There are several passages in the NT where Jesus endorses the old. "nothing is to be added or taken away" and the fact the you cannot escape the law of the Pharisees. If you think Jesus provides an out for all the horrors of the Old testament I would then say the idea of Jesus was created because people could not follow the strict teaching of the Old Testament so they created a way out...

      February 19, 2012 at 2:13 pm |
    • R. Diane

      @ Thomas.....AMEN!!!

      February 19, 2012 at 2:18 pm |
  12. Carol

    i put my head down and cried after watching this amazing film. So much wisdom in such a short few minutes! I, too, lost everything as the wife of a pastor who divorced me to marry his lover. I lost friends, my faith community, my structure, my vision, my support system, and even certain family members. Stripped and parred down to the essence of who i was, i came to the quiet and gradual realization that the biggest battle i face is the battle to allow God to restructure my life and to teach me how to be a disciple and follower of Jesus in a world so at odds with His teaching. it's not religion; it's a relationship.

    February 19, 2012 at 1:59 pm |
    • Joy of Sin

      Troll

      February 19, 2012 at 2:16 pm |
    • R. Diane

      @ Carol...beautifully written...THANK YOU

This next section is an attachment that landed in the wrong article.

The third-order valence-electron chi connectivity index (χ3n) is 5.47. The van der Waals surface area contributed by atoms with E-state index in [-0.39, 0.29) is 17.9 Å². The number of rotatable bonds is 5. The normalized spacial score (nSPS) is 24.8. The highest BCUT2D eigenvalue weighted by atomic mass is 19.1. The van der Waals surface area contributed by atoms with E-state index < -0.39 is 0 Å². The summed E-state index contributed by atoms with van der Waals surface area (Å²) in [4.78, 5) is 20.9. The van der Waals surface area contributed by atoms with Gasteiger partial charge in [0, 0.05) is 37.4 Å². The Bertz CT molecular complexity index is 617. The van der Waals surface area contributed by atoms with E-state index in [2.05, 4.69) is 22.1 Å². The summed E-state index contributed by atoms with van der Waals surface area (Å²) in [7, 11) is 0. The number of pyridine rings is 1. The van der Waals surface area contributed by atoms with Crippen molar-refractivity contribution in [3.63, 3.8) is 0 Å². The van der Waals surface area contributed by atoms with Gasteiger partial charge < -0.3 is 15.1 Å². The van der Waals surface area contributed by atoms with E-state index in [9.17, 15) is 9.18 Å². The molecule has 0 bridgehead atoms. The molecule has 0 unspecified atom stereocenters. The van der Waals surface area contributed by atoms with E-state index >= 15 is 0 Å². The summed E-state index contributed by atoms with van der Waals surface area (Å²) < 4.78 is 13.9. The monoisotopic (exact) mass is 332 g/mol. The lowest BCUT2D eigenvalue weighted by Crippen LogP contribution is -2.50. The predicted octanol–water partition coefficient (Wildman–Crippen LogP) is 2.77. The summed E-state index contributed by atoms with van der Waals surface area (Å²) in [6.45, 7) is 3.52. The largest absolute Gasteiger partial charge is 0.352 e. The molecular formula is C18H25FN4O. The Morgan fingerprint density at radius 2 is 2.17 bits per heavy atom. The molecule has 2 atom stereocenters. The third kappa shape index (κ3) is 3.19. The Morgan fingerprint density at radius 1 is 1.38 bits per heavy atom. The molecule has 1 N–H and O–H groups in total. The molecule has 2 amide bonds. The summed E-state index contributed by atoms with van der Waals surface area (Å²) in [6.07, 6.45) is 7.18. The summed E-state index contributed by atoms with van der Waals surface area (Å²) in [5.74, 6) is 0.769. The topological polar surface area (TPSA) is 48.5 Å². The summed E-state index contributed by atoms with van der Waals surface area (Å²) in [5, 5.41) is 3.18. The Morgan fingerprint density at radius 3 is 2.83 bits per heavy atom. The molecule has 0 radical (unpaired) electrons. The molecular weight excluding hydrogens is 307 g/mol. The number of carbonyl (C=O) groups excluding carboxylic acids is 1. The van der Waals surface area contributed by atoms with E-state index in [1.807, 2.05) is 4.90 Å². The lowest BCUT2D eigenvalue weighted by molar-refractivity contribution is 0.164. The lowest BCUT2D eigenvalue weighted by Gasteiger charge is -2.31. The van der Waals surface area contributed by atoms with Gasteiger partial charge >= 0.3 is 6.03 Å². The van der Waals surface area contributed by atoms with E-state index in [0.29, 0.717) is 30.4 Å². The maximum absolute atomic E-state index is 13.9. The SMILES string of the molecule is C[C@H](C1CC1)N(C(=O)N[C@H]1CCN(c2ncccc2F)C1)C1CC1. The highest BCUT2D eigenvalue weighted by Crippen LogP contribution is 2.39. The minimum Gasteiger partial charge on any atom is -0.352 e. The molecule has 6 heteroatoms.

February 19, 2012 at 2:19 pm |
  13. eikand

    The headline for this article is ridiculous. ..."rethinks Christianity," there is nothing in this article that implies he's rethinking Christianity. Not a bit. Just another headline CNN used to get people interested in reading about negativity as it pertains to the Christian faith. Sad.

    February 19, 2012 at 1:59 pm |
    • Bob

      It's not CNN trying being anti-Christian at all. It's just CNN trying to get people to look at more banners and make them more money. They're not in the business of attacking religions. They are, however, in the business of making money, and headlines are often craftily constructed to accomplish just that. Still bad on CNN's part, but let's be realistic about the reason.

      February 19, 2012 at 2:06 pm |
    • geno

      Agree with you completely. This is typical CNN using an incorrect teaser to get people to read the story.

      February 19, 2012 at 2:06 pm |
    • Paul

      I was drawn to this article for the same reason and found that the story did not equal the headline (on CNN's front page at that).

      February 19, 2012 at 2:17 pm |
    • hez316

      John Gault That Lawrence Kass must be really smart.

      February 19, 2012 at 2:41 pm |
  14. Todd

    I cringe at the idea that there are still people judging this man based on what was the "moral" majority. Ed has grown in his life...years have past...if those who are still stuck in the same pattern they were 20-30 years ago, then they are the ones with a problem, a flaw...not Ed. What I have seen, heard and read in the past decade from Mr. Dobson is not a message of hate-but a simple message of LOVE. He may make some uncomfortable because he doesn't hide behind logic...he is honest– a follower of Jesus. He is what he is. I for one refer to him as a spiritual mentor, a hero to my faith.